The event type information E.sub.1 E.sub.0 from event type generation circuit 107 is concatenated or combined with mode information M.sub.1 M.sub.0 from mode generation circuit 103 in register 101. These bits are zero filled in order to form a 6 bit exception vector which is transmitted to multiplexer 131 over bus 132.

Microinstruction sequencer 30 receives the event vector over bus 92 as shown in FIG. 10. The 6 bit event vector is then used as a reference into an event ROM 133 illustrated in FIG. 13 which contains a plurality of references to microcode event handler routines. The event ROM 133 contains 14 bit pointers to the microcode event handlers which will service the exception or the assist. Different entries contained within the event ROM 133 may reference the same event handlers for different modes and/or exception types. The first sixteen locations of the event ROM 133 are addressed by exception vectors and the remaining 48 are addressed by assists. Event ROM 133 generates a 14 bit event microcode handler vector which is transmitted to a multiplexer 170.

An enable line carried on bus 92 is also input to multiplexer 170. Responsive to the driving of the event vector and enable line over bus 92, multiplexer 170 forwards the microcode handler vector over bus 171 to UROM's 172 containing the microcode event handler. The two least significant bits of the 14 bit event vector are carried on bus 173 which is sent to control logic 178. The remaining 12 bits of the microcode handler event vector are sent to UROM's 172 for accessing of the first four micro-ops of the event handler out of UROM's 172.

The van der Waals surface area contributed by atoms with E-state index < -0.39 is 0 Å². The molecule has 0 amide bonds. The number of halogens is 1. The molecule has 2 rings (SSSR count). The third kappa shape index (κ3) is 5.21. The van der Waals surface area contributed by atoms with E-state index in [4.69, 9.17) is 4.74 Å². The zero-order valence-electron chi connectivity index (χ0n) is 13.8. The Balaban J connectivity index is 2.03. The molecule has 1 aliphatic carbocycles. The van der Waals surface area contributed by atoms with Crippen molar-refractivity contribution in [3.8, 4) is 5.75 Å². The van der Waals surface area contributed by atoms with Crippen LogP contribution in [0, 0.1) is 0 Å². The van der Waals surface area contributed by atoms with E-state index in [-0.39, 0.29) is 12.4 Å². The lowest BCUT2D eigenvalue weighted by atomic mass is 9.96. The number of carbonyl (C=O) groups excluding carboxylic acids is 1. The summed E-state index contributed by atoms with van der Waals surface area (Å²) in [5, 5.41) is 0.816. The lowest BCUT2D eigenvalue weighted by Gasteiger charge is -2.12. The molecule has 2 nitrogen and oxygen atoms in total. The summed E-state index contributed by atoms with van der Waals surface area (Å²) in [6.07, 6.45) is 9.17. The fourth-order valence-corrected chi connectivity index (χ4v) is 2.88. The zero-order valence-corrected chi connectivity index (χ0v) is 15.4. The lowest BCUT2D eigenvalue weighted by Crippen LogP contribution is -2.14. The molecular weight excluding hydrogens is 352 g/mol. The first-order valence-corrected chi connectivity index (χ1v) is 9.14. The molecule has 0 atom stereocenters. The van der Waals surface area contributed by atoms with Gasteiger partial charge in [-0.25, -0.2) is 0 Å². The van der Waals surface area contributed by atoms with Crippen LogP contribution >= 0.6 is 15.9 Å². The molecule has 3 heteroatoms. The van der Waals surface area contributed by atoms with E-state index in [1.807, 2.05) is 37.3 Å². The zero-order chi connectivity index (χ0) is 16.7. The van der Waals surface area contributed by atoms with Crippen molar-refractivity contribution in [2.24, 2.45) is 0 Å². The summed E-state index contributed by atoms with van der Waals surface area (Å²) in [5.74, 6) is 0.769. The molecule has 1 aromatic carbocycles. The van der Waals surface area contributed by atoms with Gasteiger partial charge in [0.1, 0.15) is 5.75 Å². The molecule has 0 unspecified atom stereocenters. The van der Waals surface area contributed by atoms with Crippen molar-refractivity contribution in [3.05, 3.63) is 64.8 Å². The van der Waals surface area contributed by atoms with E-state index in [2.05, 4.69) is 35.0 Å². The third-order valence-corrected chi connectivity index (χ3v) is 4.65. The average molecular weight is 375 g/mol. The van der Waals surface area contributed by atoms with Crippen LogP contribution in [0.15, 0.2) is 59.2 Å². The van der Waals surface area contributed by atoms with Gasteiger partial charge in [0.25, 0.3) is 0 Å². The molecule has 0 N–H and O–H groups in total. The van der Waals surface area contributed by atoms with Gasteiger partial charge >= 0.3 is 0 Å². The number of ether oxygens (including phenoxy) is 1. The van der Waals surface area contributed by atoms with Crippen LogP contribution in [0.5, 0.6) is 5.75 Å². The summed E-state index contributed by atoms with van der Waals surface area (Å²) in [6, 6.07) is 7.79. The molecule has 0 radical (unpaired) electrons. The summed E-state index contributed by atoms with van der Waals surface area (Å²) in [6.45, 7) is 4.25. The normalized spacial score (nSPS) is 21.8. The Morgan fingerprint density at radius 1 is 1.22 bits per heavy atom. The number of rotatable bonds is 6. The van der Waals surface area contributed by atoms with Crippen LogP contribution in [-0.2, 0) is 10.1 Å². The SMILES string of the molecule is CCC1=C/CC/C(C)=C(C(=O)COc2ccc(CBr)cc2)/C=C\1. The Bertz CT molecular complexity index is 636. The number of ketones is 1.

The 12 bit microcode handler vector is also input to incrementor and latch 174 which drives the multiplexer 170 to sequence locations in UROM's 172. Micro-ops are sequentially accessed from UROM's 172 by incrementor and latch 174. Sequencing continues until the handler has been completely accessed.

Four micro-ops are accessed from UROM's 172 simultaneously. These are deposited into registers 176 which feed control circuit 178. Control circuit 178 provides the micro-ops comprising the event handler to bus 91 in sequence to instruction decode circuit 26.

The microcode event handler is sequentially accessed by microcode sequencer 30 via multiplexer 170, incrementor and latch 174, and micro-op code registers 176. Then, control circuit 178 makes the micro-op available over bus 91 to instruction decode circuit 26.

Because the exception vector formation circuit 138 combines the exception information and operating mode information together to form an exception vector, which is then used to access an event ROM 133, handling of exceptions and a processor is much more efficient than in the prior art. Because conditional branching does not need to be performed within the microcode event handlers themselves, events are serviced more efficiently than in the prior art, especially in an out-of-order processor. The avoidance of conditional branching within the handlers themselves makes execution much faster, and overall execution within the processor much more efficient.